First published in theSun here, on 21 December 2017.
OVER the last few months, I had the privilege of teaching a class of final year undergraduate students at Nottingham University the 101 of public policy.
This seemed to be a perfect match, seeing as how I have been working in public policy in various capacities within government, think tanks and civil societies over the last decade or so.
Quite unlike some of the other more academic modules the students would have been exposed to, this would be one of the rare occasions in which they would examine the practical and real-life applications of their university knowledge, whether in the fields of economics, international relations or environmental science.
It is interesting that the university offers this subject at all – many students graduate from university (myself included) being equipped only with the knowledge provided by academic sources, with perhaps some research and experimentation thrown in.
Even essays and assignments are written towards an academic end; no harm in and of academia itself, since after all, this is the path I am pursuing myself.
But to transform this knowledge into the nuts and bolts of how things actually work in the real world was my task over the last semester.
That is, to make sense of the often complicated and highly complex way in which policies are adopted, implemented and evaluated within any political system of government.
In fact, the understanding of “how things work in public policy” is not common knowledge.
It does require firsthand experience of having worked in some capacity with or within government.
Probably worse is that there is poor comprehension of what “public policy” even means.
In my lecture preparation, I found there was very little Malaysian material on public policy to refer to.
Because so much of what is available out there is based on a largely Western context, it was important for me to ground examples and case studies within the Malaysian context instead.
For the purposes of my lessons, I referred to public policy as a course of government or public action or inaction in response to public problems.
In short, the issue needs to be public in nature, and one in which members of a community would have an interest, for it to qualify. Second, it should be a problem for which something can be done, and where a solution is possible.
Public policy is wide and all-encompassing, inclusive of formally approved policy goals and means, regulations and practices of agencies, and can take the form of laws, regulations, circulars and directives, long-term plans and very simply, policies.
In Malaysia, public policy would be derived from sources such as the Federal Constitution 1957, laws like the Petroleum Development Act 1974 and the Medical Act 1971, the Companies Regulations 2017, Ministry of Finance circulars on public procurement, long-term plans like Transformasi Negara 2050 (TN50) and even longer term policies like the National Vision Policy.
There are multiple actors in the public policy process.
Imagine any policy that is being proposed within Parliament – particularly a controversial one – and one could picture these interest groups playing their respective roles.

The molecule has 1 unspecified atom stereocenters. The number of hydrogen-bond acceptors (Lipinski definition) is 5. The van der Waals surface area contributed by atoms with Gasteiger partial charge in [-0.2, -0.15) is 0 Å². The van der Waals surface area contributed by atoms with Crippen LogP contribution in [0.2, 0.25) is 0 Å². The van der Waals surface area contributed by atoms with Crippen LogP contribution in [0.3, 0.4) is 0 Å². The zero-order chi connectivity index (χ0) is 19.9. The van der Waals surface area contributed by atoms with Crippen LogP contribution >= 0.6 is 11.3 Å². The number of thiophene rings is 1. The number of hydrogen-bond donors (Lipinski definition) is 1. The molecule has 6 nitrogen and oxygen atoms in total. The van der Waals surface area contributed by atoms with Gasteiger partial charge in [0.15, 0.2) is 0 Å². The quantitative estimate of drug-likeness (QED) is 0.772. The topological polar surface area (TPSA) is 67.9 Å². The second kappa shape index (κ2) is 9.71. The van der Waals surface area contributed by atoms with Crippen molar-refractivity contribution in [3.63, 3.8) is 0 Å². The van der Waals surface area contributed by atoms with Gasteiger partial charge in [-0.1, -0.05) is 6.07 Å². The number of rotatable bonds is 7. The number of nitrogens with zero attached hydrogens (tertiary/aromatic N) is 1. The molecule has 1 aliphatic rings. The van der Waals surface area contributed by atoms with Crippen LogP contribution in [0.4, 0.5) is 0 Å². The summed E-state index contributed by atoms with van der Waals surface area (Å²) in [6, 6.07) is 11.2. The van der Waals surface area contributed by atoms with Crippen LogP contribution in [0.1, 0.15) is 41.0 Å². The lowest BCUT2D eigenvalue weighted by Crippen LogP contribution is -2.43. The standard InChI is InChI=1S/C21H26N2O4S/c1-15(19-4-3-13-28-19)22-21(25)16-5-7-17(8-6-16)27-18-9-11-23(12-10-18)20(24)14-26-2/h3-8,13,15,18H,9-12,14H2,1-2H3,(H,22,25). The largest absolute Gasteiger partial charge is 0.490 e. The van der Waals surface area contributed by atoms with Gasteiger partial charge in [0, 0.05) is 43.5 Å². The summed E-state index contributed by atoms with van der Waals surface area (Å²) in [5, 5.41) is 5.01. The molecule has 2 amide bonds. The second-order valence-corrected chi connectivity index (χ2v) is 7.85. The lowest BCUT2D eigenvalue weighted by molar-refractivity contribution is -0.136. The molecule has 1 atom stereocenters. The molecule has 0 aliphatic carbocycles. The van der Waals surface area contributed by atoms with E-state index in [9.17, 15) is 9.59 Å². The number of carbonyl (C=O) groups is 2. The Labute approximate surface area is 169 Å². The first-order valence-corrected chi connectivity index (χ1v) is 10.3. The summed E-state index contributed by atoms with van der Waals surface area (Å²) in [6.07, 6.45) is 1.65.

These stakeholders would be a mix of policymakers, politicians (since the process of policymaking is in fact very political), policy analysts, activists, academia, media, global interests as well as the general public.
But how is government policy approved?
A textbook model of understanding the public policy process is clean and methodical: First, you set the agenda by deciding which problems will be addressed by public policy; second, you formulate the policy by consulting with stakeholders, based on research and evidence; third, the policy is adopted via means of legal statute at the federal or state level; fourth, the policy is implemented through the government bureaucracy; fifth, the policy is assessed and evaluated as to its merits; and finally, a new policy issue emerges, which starts the process all over again from the beginning.
Of course, the reality of what takes place is far from constructed. There are multiple and sometimes, competing forces at play.
Policymakers are not always equipped with the full amount of information required to make informed decisions.
Economic, political and social conditions are dynamic and fluctuate violently, making it difficult especially for long-term policies – do you adapt according to changing times, or ensure stability for the country by maintaining a certain policy for good?
Governments may also tend to intervene when they see the need, depending on the ideological nature of whichever political party is in power.
In Malaysia, we have only ever known one coalition at the federal level, so interventions are more likely to be political than they are ideological.
There are instances where government might want to intervene for moral or ethical reasons, for example to break up monopolies or oligopolies that have formed.
Again, this is dependent on the country’s economic system and to what extent governments believe in the market system.
It has been interesting examining Malaysia’s public policy processes as an outsider over the last weeks, also coinciding with the reflective period of the end of the year.
The question weighing on my mind – and probably that of my students’ too – is whether any actors outside of the upper echelons of government (read: Prime Minister’s Office) have truly been successful in influencing public policy at all.
Have the efforts of the so-called independent intelligentsias been effective in changing policy? Swaying public opinion? The subject I taught was, after all, about persuasion as well. This I explore in future columns.